How the Smithsonian Is Honoring Remarkable American Women

From a series of coins to a museum in the making, their groundbreaking achievements gain new visibility

A portrait of Sally Ride and here childhood telescope
This Bushnell telescope allowed Sally Ride to gaze at her favorite constellation, Orion, and envision her future as an astronaut.  NASA; Eric Long / Smithsonian Institution

One of my favorite items in the Smithsonian collections is a small childhood telescope that belonged to Sally Ride. Those early years spent gazing up at the stars inspired Ride to become a physicist, an astronaut and, in 1983 aboard the space shuttle Challenger, the first American woman in space. “I never went into the astronaut corps to become a role model,” said Ride, who died in 2012. “But after my first flight, I began to understand the importance. You can’t be what you can’t see.”

Lucky for us, we are all about to see more of Sally Ride. This March, the United States Mint will circulate quarters stamped with Ride’s face as part of the 2022 American Women Quarters Program, alongside four other remarkable women: writer Maya Angelou, Cherokee principal chief Wilma Mankiller, suffragist Nina Otero-Warren, and film star Anna May Wong. I was honored that the Smithsonian could assist in the Mint’s selection process by consulting on history, concept and design. Not only during Women’s History Month but year-round, cultural institutions can do more to recognize and honor the vast contributions of women to our nation’s history. 

Ride herself stood on the shoulders of the many female aviators and pilots before her, women whose history I began to explore in depth when I was hired at the National Air and Space Museum in 1978. Like many Americans, I was familiar with the stories of Amelia Earhart and Bessie Coleman. Less familiar were women such as Jacqueline Cochran, the renowned racing pilot who led the Women Airforce Service Pilots during World War II. Cochran (who was featured in our December issue) privately funded a women’s astronaut testing project and later pushed NASA to start a program for women. It was thanks to the groundbreaking work of Cochran and her colleagues that Sally Ride had the chance to go to space two decades later.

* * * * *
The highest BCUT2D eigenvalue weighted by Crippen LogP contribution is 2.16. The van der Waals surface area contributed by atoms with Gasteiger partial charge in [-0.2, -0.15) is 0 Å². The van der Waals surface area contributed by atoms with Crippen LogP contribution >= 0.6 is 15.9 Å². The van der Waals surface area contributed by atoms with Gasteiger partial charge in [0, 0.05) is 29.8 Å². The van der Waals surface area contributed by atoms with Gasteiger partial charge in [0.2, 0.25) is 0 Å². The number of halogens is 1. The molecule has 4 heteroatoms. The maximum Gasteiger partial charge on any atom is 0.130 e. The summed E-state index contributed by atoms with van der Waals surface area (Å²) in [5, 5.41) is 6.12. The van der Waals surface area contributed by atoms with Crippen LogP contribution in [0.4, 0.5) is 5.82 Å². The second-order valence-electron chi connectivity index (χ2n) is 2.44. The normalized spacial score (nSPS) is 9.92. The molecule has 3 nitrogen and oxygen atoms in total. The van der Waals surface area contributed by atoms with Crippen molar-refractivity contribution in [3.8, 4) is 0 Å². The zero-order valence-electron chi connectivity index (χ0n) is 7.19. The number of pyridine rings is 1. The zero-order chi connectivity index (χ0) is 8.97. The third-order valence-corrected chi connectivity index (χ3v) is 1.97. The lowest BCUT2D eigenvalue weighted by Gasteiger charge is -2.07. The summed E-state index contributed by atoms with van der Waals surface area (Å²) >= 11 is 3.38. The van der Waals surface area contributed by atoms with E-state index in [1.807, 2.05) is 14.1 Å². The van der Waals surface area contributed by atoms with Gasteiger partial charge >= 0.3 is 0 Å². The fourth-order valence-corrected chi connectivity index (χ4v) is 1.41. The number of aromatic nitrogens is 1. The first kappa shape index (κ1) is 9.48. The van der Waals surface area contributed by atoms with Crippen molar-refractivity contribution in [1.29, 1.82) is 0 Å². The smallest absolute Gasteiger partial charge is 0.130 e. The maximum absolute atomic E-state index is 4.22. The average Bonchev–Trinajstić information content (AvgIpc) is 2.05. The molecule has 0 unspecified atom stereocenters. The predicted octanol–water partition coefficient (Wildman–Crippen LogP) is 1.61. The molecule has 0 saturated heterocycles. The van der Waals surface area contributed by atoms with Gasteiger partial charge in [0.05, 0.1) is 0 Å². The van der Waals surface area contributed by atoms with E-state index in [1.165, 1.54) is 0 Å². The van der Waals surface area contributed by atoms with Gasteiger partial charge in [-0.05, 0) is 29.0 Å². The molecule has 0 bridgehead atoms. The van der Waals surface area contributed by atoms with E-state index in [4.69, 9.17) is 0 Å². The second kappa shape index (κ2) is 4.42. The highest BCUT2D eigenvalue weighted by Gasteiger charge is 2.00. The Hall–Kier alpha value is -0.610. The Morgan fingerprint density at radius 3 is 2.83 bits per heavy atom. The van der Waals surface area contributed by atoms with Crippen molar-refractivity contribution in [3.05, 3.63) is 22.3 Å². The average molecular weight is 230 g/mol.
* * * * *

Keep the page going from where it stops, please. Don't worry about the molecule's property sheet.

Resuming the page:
For three years, the Smithsonian American Women’s History Initiative has worked to uncover and amplify the fascinating and inspiring roles of women throughout American history—ordinary and extraordinary women who led movements or worked behind the scenes, changing the nation for the better with strength, ingenuity and courage. These same goals will guide the forthcoming Smithsonian American Women’s History Museum. And it is my hope that sharing this history will inspire the next generation of Sally Rides to set their sights on the stars. 

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